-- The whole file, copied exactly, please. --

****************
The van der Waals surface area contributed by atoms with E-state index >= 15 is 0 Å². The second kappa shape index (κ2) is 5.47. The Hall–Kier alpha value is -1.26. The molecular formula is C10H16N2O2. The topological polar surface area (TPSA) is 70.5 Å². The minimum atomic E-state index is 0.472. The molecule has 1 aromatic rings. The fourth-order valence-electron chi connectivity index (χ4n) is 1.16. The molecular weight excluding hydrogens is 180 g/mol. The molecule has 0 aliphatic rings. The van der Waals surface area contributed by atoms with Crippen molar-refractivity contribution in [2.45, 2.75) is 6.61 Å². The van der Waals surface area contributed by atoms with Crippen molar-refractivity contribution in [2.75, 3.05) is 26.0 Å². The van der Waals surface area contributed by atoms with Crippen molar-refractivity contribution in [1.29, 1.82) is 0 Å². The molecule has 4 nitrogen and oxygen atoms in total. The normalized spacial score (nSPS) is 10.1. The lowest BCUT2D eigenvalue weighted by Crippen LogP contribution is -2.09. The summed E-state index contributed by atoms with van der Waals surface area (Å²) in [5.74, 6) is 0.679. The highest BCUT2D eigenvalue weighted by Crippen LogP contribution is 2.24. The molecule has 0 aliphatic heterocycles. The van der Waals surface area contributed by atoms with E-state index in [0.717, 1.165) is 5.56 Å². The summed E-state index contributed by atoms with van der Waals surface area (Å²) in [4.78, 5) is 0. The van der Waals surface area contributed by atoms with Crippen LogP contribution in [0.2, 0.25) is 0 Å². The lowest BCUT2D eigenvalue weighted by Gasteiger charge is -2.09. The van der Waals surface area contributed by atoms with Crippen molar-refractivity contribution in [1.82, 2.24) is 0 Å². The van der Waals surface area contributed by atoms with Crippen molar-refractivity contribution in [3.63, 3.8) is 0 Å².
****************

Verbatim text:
The van der Waals surface area contributed by atoms with E-state index >= 15 is 0 Å². The second kappa shape index (κ2) is 5.47. The Hall–Kier alpha value is -1.26. The molecular formula is C10H16N2O2. The topological polar surface area (TPSA) is 70.5 Å². The minimum atomic E-state index is 0.472. The molecule has 1 aromatic rings. The fourth-order valence-electron chi connectivity index (χ4n) is 1.16. The molecular weight excluding hydrogens is 180 g/mol. The molecule has 0 aliphatic rings. The van der Waals surface area contributed by atoms with Crippen molar-refractivity contribution in [2.45, 2.75) is 6.61 Å². The van der Waals surface area contributed by atoms with Crippen molar-refractivity contribution in [2.75, 3.05) is 26.0 Å². The van der Waals surface area contributed by atoms with Crippen molar-refractivity contribution in [1.29, 1.82) is 0 Å². The molecule has 4 nitrogen and oxygen atoms in total. The normalized spacial score (nSPS) is 10.1. The lowest BCUT2D eigenvalue weighted by Crippen LogP contribution is -2.09. The summed E-state index contributed by atoms with van der Waals surface area (Å²) in [5.74, 6) is 0.679. The highest BCUT2D eigenvalue weighted by Crippen LogP contribution is 2.24. The molecule has 0 aliphatic heterocycles. The van der Waals surface area contributed by atoms with E-state index in [0.717, 1.165) is 5.56 Å². The summed E-state index contributed by atoms with van der Waals surface area (Å²) in [4.78, 5) is 0. The van der Waals surface area contributed by atoms with Crippen LogP contribution in [0.2, 0.25) is 0 Å². The lowest BCUT2D eigenvalue weighted by Gasteiger charge is -2.09. The van der Waals surface area contributed by atoms with Crippen molar-refractivity contribution in [1.82, 2.24) is 0 Å². The van der Waals surface area contributed by atoms with Crippen molar-refractivity contribution in [3.63, 3.8) is 0 Å².